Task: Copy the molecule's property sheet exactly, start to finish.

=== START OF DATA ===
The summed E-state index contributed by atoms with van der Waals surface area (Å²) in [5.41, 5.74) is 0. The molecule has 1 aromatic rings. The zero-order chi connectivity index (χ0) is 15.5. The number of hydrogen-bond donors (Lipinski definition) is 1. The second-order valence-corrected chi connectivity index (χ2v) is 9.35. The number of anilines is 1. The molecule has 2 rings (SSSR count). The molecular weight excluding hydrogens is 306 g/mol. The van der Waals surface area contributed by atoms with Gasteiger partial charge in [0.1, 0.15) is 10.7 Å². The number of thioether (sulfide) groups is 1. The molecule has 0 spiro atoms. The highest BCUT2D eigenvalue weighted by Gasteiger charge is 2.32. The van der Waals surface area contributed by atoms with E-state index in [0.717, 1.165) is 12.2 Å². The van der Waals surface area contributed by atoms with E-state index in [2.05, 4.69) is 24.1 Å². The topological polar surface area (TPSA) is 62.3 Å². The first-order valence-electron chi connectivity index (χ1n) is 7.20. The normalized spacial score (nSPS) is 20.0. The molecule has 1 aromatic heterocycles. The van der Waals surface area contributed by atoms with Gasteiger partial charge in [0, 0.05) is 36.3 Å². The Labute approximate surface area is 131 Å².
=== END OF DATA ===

The summed E-state index contributed by atoms with van der Waals surface area (Å²) in [5.41, 5.74) is 0. The molecule has 1 aromatic rings. The zero-order chi connectivity index (χ0) is 15.5. The number of hydrogen-bond donors (Lipinski definition) is 1. The second-order valence-corrected chi connectivity index (χ2v) is 9.35. The number of anilines is 1. The molecule has 2 rings (SSSR count). The molecular weight excluding hydrogens is 306 g/mol. The van der Waals surface area contributed by atoms with Gasteiger partial charge in [0.1, 0.15) is 10.7 Å². The number of thioether (sulfide) groups is 1. The molecule has 0 spiro atoms. The highest BCUT2D eigenvalue weighted by Gasteiger charge is 2.32. The van der Waals surface area contributed by atoms with E-state index in [0.717, 1.165) is 12.2 Å². The van der Waals surface area contributed by atoms with E-state index in [2.05, 4.69) is 24.1 Å². The topological polar surface area (TPSA) is 62.3 Å². The first-order valence-electron chi connectivity index (χ1n) is 7.20. The normalized spacial score (nSPS) is 20.0. The molecule has 1 aromatic heterocycles. The van der Waals surface area contributed by atoms with Gasteiger partial charge in [0, 0.05) is 36.3 Å². The Labute approximate surface area is 131 Å².